Pre-13th Century: Hindu Rulers Controlled South Asia
Hindu monarchs ruled most of the states across South Asia.
From the 6th Century to the Islamic invasion of South Asia in the 13th Century, India was politically fragmented. No sizable centralized government ruled over the whole of the Indian subcontinent. Hindu princes governed most states, while Buddhist kingdoms were most common on the island of Sri Lanka.
Governance in North India: Various Hindu kingdoms known as the Rajput states controlled North India. Between c. 1000 and c. 1250, these states competed for regional dominance. The region lacked one significant dominant power.
Governance in South India: The Hindu Chola kingdom dominated South India between the 9th and 12th centuries. Chola merchants and ships traveled throughout the Indian Ocean and Bay of Bengal, trading goods along the Indian Ocean trade routes at the height of Chola power. Their merchants traveled as far as China, 3000 miles to the east. The Chola spread Hindu and Buddhist culture into Southeast Asia.
Post-13th century: Islam Invaded North India
Islamic conquest placed North India under Islamic control, while central and Southern India remained under the control of Hindu rulers.
Beginning in 1206, Turkish Mamluk Muslims invaded North India and established the Delhi Sultanate.
- For the next 600 years, Islam expanded across India–first across the north and later across the south.
- The Rajput Hindu kingdoms that previously ruled North India were conquered and replaced with the Delhi Sultanate’s Islamic government.
- During the invasion, Islamic armies plundered and stole the wealth of many Buddhist and Hindu holy sites.
- New Islamic rulers also had Hindu and Buddhist sites deconstructed, and the architectural components like columns reused to build new Islamic structures.
Changing governance in North India: The Delhi Sultanate became politically dominant across North India.
- The majority Hindu population of North India was now under minority Muslim rule.
- Tolerance toward Hindus by their new Islamic rulers differed across time, with some periods being more tolerant than others. Some Islamic rulers labeled their Hindu subjects as dhimmis (protected people).
- Some rulers required Hindus to pay the non-Muslim jizya tax.
Hindu rule continued in South India: Hindu kings remained in power in South India. The Hindu state of Vijayanagar rose to power in the 14th century following the weakening of the Chola dynasty. Two Hindu brothers who had converted to Islam while living in the Delhi Sultanate started Vijayanagar. Once in South India, these brothers converted back to Hinduism. Vijayanagar managed to stop Islamic expansion across South India until its collapse in the 17th century.
Hindu, Buddhist, and Islamic Governance All Shaped Southeast Asia
Before the 14th century, most Southeast Asian rulers were Hindu or Buddhist. As the power and wealth of Islamic merchants increased, increasing numbers of monarchs in Southeast Asia’s coastal areas and islands converted to Islam. Buddhism remained the state religion on the Southeast Asian mainland.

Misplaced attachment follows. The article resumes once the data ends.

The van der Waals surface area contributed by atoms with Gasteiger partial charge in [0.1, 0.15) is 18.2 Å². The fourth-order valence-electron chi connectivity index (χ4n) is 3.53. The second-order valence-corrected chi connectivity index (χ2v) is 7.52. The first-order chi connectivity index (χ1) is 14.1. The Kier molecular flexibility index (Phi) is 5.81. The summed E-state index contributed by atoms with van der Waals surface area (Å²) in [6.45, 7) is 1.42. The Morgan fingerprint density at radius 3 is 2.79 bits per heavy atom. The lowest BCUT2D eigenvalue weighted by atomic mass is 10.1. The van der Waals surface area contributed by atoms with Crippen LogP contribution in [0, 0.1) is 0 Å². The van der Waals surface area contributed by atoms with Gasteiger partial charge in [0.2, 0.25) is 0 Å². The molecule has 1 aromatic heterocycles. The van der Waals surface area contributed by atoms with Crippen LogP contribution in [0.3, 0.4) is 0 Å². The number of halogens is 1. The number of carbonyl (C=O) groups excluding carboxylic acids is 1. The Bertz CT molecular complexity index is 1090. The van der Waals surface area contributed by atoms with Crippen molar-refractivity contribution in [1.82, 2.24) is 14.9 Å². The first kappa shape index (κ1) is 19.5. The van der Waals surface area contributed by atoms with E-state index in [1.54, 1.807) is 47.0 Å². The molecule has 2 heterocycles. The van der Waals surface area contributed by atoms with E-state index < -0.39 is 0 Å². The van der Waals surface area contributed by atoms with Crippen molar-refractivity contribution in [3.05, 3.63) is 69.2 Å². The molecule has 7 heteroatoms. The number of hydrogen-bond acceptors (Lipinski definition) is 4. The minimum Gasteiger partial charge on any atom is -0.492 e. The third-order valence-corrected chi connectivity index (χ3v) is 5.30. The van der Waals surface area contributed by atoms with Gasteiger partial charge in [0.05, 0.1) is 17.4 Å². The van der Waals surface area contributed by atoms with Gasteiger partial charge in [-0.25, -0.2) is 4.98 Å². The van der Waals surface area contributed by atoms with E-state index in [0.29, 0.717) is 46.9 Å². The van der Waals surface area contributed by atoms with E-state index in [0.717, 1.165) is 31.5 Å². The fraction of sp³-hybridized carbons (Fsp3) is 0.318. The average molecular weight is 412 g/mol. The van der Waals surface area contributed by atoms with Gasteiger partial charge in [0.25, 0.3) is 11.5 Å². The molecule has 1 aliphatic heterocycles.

Governments in Southeast Asia before the 15th century were a mix of Hindu and Buddhist rule. A few of the influential included:
Srivijaya: The Buddhist monarchy of Srivijaya was at the peak of its power between the 9th and 11th centuries. At the height of its power, the empire controlled large portions of the Indonesian archipelago and Malay peninsula. It was a maritime empire that derived its wealth from Indian Ocean Trade. Srivijaya weakened in the 11th century following a naval invasion and sacking by the Hindu Chola kingdom from South India.
Khmer: The Khmer Empire was a powerful monarchy centered in modern Cambodia, Laos, and Thailand between the 9th and 15th centuries. Khmer leaders were responsible for building the beautiful temple complexes of Angkor Wat and Angkor Thom. In the 13th century, Khmer rulers switched from state support of Hinduism to Buddhism. Khmer’s new Buddhist rulers repurposed their Hindu temples into Buddhist temples.
Majapahit: With the weakening of Srivijaya, the Majapahit empire rose to power on the Indonesian islands and the Malay peninsula from 1293-1527. The Majapahit monarchy was the last significant Hindu power in Southeast Asia. While closely aligned with Hinduism, Buddhist practice was common. The Majapahit collapsed as leadership succession became contested, and new Islamic sultanates began to rise to power within the region.
Sukhothai: The Sukhothai kingdom was a feudal monarchy centered around what is today Thailand from 1238-1438. The Sukhothai kings practiced and supported Buddhism. The Sukhothai gradually weakened during the late 14th and early 15th centuries as portions of the kingdom broke away and became independent.
Islamic influence slowly spread into the islands of Southeast Asia through trade
As early as the 12th century, rulers on the islands of Southeast Asia began experimenting with Islam—most leaders in mainland Southeast Asia remained Buddhist.
The Sultanate of Malacca: The first Islamic power in the region was the Sultanate of Malacca (1400 – 1511). The Portuguese destroyed the Sultanate when they conquered it in 1511. While the islands of Southeast Asia remained under European control for over 500 years, the Islamic faith continued to spread across the region.